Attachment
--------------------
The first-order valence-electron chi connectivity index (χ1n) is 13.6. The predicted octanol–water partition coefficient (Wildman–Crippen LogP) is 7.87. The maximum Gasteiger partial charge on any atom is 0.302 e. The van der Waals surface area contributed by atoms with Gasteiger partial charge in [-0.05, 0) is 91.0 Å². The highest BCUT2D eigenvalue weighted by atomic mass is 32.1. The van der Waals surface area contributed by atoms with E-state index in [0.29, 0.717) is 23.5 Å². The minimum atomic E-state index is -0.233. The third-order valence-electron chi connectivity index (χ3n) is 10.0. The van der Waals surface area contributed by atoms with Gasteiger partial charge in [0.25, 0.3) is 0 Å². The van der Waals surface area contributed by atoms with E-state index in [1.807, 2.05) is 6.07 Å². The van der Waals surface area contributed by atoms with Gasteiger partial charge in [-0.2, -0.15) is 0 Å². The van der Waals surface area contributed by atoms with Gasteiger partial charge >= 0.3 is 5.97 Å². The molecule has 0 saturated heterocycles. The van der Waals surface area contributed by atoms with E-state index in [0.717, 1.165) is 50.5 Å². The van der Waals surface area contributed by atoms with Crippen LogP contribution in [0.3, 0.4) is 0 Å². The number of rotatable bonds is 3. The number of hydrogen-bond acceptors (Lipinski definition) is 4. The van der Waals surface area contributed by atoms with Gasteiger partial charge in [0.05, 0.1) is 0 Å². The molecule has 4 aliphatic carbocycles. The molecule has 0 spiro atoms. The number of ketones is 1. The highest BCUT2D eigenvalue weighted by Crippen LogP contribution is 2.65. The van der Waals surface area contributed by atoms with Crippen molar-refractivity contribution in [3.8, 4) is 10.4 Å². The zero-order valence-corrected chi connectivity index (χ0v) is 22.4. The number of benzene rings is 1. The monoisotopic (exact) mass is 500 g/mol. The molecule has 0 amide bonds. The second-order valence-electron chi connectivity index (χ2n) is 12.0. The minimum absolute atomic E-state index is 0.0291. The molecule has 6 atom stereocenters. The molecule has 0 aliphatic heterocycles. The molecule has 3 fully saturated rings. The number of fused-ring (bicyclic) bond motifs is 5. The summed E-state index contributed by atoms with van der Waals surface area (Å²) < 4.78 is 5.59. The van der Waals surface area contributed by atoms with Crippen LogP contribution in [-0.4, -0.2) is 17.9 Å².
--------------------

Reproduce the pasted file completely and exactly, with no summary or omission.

The first-order valence-electron chi connectivity index (χ1n) is 13.6. The predicted octanol–water partition coefficient (Wildman–Crippen LogP) is 7.87. The maximum Gasteiger partial charge on any atom is 0.302 e. The van der Waals surface area contributed by atoms with Gasteiger partial charge in [-0.05, 0) is 91.0 Å². The highest BCUT2D eigenvalue weighted by atomic mass is 32.1. The van der Waals surface area contributed by atoms with E-state index in [0.29, 0.717) is 23.5 Å². The minimum atomic E-state index is -0.233. The third-order valence-electron chi connectivity index (χ3n) is 10.0. The van der Waals surface area contributed by atoms with Gasteiger partial charge in [0.25, 0.3) is 0 Å². The van der Waals surface area contributed by atoms with E-state index in [1.807, 2.05) is 6.07 Å². The van der Waals surface area contributed by atoms with Gasteiger partial charge in [-0.2, -0.15) is 0 Å². The van der Waals surface area contributed by atoms with Gasteiger partial charge >= 0.3 is 5.97 Å². The molecule has 0 saturated heterocycles. The van der Waals surface area contributed by atoms with E-state index in [0.717, 1.165) is 50.5 Å². The van der Waals surface area contributed by atoms with Crippen LogP contribution in [0.3, 0.4) is 0 Å². The number of rotatable bonds is 3. The number of hydrogen-bond acceptors (Lipinski definition) is 4. The van der Waals surface area contributed by atoms with Gasteiger partial charge in [0.05, 0.1) is 0 Å². The molecule has 4 aliphatic carbocycles. The molecule has 0 spiro atoms. The number of ketones is 1. The highest BCUT2D eigenvalue weighted by Crippen LogP contribution is 2.65. The van der Waals surface area contributed by atoms with Crippen molar-refractivity contribution in [3.8, 4) is 10.4 Å². The zero-order valence-corrected chi connectivity index (χ0v) is 22.4. The number of benzene rings is 1. The monoisotopic (exact) mass is 500 g/mol. The molecule has 0 amide bonds. The second-order valence-electron chi connectivity index (χ2n) is 12.0. The minimum absolute atomic E-state index is 0.0291. The molecule has 6 atom stereocenters. The molecule has 0 aliphatic heterocycles. The molecule has 3 fully saturated rings. The number of fused-ring (bicyclic) bond motifs is 5. The summed E-state index contributed by atoms with van der Waals surface area (Å²) < 4.78 is 5.59. The van der Waals surface area contributed by atoms with Crippen LogP contribution in [-0.4, -0.2) is 17.9 Å².